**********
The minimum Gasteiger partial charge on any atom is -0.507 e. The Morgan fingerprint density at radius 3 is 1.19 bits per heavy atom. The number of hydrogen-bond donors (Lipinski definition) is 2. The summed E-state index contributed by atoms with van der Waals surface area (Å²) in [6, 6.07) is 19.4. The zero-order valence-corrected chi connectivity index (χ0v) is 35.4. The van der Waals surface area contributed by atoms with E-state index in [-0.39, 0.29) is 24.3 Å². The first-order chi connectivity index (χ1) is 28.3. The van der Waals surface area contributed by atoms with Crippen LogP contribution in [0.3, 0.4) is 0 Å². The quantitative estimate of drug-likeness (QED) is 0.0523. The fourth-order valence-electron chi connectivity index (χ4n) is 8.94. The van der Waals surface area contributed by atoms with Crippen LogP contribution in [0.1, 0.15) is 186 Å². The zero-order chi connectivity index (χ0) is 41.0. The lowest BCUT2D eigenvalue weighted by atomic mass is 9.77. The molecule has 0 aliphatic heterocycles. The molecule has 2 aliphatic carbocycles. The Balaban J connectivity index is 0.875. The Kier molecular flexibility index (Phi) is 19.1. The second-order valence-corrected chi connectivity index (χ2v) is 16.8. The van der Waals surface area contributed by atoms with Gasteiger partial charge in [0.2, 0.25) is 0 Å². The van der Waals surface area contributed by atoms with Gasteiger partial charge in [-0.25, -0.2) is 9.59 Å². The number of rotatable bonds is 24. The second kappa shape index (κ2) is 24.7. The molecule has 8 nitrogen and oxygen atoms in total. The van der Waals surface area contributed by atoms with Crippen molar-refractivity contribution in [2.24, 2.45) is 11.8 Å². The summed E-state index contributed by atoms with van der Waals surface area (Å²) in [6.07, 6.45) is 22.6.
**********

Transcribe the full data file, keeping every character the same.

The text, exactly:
The minimum Gasteiger partial charge on any atom is -0.507 e. The Morgan fingerprint density at radius 3 is 1.19 bits per heavy atom. The number of hydrogen-bond donors (Lipinski definition) is 2. The summed E-state index contributed by atoms with van der Waals surface area (Å²) in [6, 6.07) is 19.4. The zero-order valence-corrected chi connectivity index (χ0v) is 35.4. The van der Waals surface area contributed by atoms with E-state index in [-0.39, 0.29) is 24.3 Å². The first-order chi connectivity index (χ1) is 28.3. The van der Waals surface area contributed by atoms with Crippen LogP contribution in [0.3, 0.4) is 0 Å². The quantitative estimate of drug-likeness (QED) is 0.0523. The fourth-order valence-electron chi connectivity index (χ4n) is 8.94. The van der Waals surface area contributed by atoms with Crippen LogP contribution in [0.1, 0.15) is 186 Å². The zero-order chi connectivity index (χ0) is 41.0. The lowest BCUT2D eigenvalue weighted by atomic mass is 9.77. The molecule has 0 aliphatic heterocycles. The molecule has 2 aliphatic carbocycles. The Balaban J connectivity index is 0.875. The Kier molecular flexibility index (Phi) is 19.1. The second-order valence-corrected chi connectivity index (χ2v) is 16.8. The van der Waals surface area contributed by atoms with Gasteiger partial charge in [0.2, 0.25) is 0 Å². The van der Waals surface area contributed by atoms with Gasteiger partial charge in [-0.25, -0.2) is 9.59 Å². The number of rotatable bonds is 24. The second kappa shape index (κ2) is 24.7. The molecule has 8 nitrogen and oxygen atoms in total. The van der Waals surface area contributed by atoms with Crippen molar-refractivity contribution in [2.24, 2.45) is 11.8 Å². The summed E-state index contributed by atoms with van der Waals surface area (Å²) in [6.07, 6.45) is 22.6.